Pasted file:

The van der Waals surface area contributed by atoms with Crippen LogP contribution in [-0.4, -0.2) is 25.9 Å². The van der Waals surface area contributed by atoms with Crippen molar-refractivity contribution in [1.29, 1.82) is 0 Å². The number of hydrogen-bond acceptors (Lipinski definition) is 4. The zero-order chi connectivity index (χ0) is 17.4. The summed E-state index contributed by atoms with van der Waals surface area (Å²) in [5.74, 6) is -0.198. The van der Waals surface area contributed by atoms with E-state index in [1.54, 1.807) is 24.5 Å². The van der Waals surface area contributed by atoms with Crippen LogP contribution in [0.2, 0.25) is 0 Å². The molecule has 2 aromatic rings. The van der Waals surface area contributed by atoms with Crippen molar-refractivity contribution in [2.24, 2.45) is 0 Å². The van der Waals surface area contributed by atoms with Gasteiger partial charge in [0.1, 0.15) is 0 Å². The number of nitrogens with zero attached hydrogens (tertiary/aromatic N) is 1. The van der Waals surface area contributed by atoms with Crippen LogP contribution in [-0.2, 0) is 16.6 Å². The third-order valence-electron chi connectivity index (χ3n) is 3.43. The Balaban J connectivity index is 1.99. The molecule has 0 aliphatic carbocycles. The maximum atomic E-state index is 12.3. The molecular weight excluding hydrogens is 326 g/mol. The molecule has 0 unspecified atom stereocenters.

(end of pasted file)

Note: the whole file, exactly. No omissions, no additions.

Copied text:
The van der Waals surface area contributed by atoms with Crippen LogP contribution in [-0.4, -0.2) is 25.9 Å². The van der Waals surface area contributed by atoms with Crippen molar-refractivity contribution in [1.29, 1.82) is 0 Å². The number of hydrogen-bond acceptors (Lipinski definition) is 4. The zero-order chi connectivity index (χ0) is 17.4. The summed E-state index contributed by atoms with van der Waals surface area (Å²) in [5.74, 6) is -0.198. The van der Waals surface area contributed by atoms with E-state index in [1.54, 1.807) is 24.5 Å². The van der Waals surface area contributed by atoms with Crippen LogP contribution in [0.2, 0.25) is 0 Å². The molecule has 2 aromatic rings. The van der Waals surface area contributed by atoms with Crippen molar-refractivity contribution in [2.24, 2.45) is 0 Å². The van der Waals surface area contributed by atoms with Gasteiger partial charge in [0.1, 0.15) is 0 Å². The number of nitrogens with zero attached hydrogens (tertiary/aromatic N) is 1. The van der Waals surface area contributed by atoms with Crippen LogP contribution in [-0.2, 0) is 16.6 Å². The third-order valence-electron chi connectivity index (χ3n) is 3.43. The Balaban J connectivity index is 1.99. The molecule has 0 aliphatic carbocycles. The maximum atomic E-state index is 12.3. The molecular weight excluding hydrogens is 326 g/mol. The molecule has 0 unspecified atom stereocenters.